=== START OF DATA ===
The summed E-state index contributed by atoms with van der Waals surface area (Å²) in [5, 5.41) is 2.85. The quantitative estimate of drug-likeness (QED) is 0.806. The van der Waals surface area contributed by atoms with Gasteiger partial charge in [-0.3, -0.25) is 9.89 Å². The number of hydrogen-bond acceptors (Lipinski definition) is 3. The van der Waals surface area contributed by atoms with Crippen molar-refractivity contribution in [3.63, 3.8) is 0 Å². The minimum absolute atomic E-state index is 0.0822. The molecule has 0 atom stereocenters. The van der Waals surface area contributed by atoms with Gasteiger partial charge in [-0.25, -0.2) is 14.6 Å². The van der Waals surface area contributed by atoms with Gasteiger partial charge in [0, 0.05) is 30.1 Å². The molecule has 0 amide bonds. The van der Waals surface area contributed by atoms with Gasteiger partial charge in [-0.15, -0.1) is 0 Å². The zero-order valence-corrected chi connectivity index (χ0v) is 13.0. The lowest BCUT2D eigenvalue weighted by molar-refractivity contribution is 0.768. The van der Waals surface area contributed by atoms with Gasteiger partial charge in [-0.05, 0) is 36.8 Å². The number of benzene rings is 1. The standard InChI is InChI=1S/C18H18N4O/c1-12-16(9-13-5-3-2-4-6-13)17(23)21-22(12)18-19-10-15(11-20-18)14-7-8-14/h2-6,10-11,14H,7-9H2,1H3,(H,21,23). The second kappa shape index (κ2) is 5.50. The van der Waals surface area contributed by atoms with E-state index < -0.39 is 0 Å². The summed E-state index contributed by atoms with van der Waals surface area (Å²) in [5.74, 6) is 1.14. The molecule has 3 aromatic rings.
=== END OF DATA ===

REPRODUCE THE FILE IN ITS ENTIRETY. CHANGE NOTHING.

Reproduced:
The summed E-state index contributed by atoms with van der Waals surface area (Å²) in [5, 5.41) is 2.85. The quantitative estimate of drug-likeness (QED) is 0.806. The van der Waals surface area contributed by atoms with Gasteiger partial charge in [-0.3, -0.25) is 9.89 Å². The number of hydrogen-bond acceptors (Lipinski definition) is 3. The van der Waals surface area contributed by atoms with Crippen molar-refractivity contribution in [3.63, 3.8) is 0 Å². The minimum absolute atomic E-state index is 0.0822. The molecule has 0 atom stereocenters. The van der Waals surface area contributed by atoms with Gasteiger partial charge in [-0.25, -0.2) is 14.6 Å². The van der Waals surface area contributed by atoms with Gasteiger partial charge in [0, 0.05) is 30.1 Å². The molecule has 0 amide bonds. The van der Waals surface area contributed by atoms with Gasteiger partial charge in [-0.15, -0.1) is 0 Å². The zero-order valence-corrected chi connectivity index (χ0v) is 13.0. The lowest BCUT2D eigenvalue weighted by molar-refractivity contribution is 0.768. The van der Waals surface area contributed by atoms with Gasteiger partial charge in [-0.05, 0) is 36.8 Å². The number of benzene rings is 1. The standard InChI is InChI=1S/C18H18N4O/c1-12-16(9-13-5-3-2-4-6-13)17(23)21-22(12)18-19-10-15(11-20-18)14-7-8-14/h2-6,10-11,14H,7-9H2,1H3,(H,21,23). The second kappa shape index (κ2) is 5.50. The van der Waals surface area contributed by atoms with E-state index < -0.39 is 0 Å². The summed E-state index contributed by atoms with van der Waals surface area (Å²) in [5.74, 6) is 1.14. The molecule has 3 aromatic rings.